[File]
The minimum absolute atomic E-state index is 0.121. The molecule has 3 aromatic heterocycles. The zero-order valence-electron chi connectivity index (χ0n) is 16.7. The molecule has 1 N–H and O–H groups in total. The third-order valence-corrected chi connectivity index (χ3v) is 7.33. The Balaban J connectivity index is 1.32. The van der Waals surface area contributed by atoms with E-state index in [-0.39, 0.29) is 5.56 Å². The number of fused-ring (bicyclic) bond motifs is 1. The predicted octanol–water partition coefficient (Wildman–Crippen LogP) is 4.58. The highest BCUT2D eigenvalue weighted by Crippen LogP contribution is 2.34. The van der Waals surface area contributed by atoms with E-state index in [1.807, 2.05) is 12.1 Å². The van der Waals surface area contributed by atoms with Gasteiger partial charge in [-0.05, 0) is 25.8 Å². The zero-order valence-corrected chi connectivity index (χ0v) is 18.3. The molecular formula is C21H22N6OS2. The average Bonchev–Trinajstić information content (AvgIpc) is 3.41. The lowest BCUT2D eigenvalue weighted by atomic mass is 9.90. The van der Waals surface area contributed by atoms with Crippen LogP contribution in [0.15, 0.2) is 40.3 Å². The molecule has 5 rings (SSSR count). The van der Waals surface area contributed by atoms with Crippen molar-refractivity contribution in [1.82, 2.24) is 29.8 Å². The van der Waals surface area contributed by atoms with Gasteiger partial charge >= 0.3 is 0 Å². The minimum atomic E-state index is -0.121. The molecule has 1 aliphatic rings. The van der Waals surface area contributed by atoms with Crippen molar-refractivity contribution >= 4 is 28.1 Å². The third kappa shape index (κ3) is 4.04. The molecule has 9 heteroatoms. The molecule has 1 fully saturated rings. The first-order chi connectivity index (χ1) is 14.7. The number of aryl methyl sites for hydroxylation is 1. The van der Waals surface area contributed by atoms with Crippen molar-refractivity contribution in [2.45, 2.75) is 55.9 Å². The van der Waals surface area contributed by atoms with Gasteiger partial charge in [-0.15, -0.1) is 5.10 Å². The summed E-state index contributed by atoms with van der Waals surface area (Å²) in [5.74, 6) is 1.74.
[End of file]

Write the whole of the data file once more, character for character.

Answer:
The minimum absolute atomic E-state index is 0.121. The molecule has 3 aromatic heterocycles. The zero-order valence-electron chi connectivity index (χ0n) is 16.7. The molecule has 1 N–H and O–H groups in total. The third-order valence-corrected chi connectivity index (χ3v) is 7.33. The Balaban J connectivity index is 1.32. The van der Waals surface area contributed by atoms with E-state index in [-0.39, 0.29) is 5.56 Å². The number of fused-ring (bicyclic) bond motifs is 1. The predicted octanol–water partition coefficient (Wildman–Crippen LogP) is 4.58. The highest BCUT2D eigenvalue weighted by Crippen LogP contribution is 2.34. The van der Waals surface area contributed by atoms with E-state index in [1.807, 2.05) is 12.1 Å². The van der Waals surface area contributed by atoms with Gasteiger partial charge in [-0.05, 0) is 25.8 Å². The zero-order valence-corrected chi connectivity index (χ0v) is 18.3. The molecular formula is C21H22N6OS2. The average Bonchev–Trinajstić information content (AvgIpc) is 3.41. The lowest BCUT2D eigenvalue weighted by atomic mass is 9.90. The van der Waals surface area contributed by atoms with Crippen LogP contribution in [0.15, 0.2) is 40.3 Å². The molecule has 5 rings (SSSR count). The van der Waals surface area contributed by atoms with Crippen molar-refractivity contribution in [1.82, 2.24) is 29.8 Å². The van der Waals surface area contributed by atoms with Gasteiger partial charge >= 0.3 is 0 Å². The minimum atomic E-state index is -0.121. The molecule has 1 aliphatic rings. The van der Waals surface area contributed by atoms with Crippen molar-refractivity contribution >= 4 is 28.1 Å². The third kappa shape index (κ3) is 4.04. The molecule has 9 heteroatoms. The molecule has 1 fully saturated rings. The first-order chi connectivity index (χ1) is 14.7. The number of aryl methyl sites for hydroxylation is 1. The van der Waals surface area contributed by atoms with Crippen molar-refractivity contribution in [2.45, 2.75) is 55.9 Å². The van der Waals surface area contributed by atoms with Gasteiger partial charge in [-0.15, -0.1) is 5.10 Å². The summed E-state index contributed by atoms with van der Waals surface area (Å²) in [5.74, 6) is 1.74.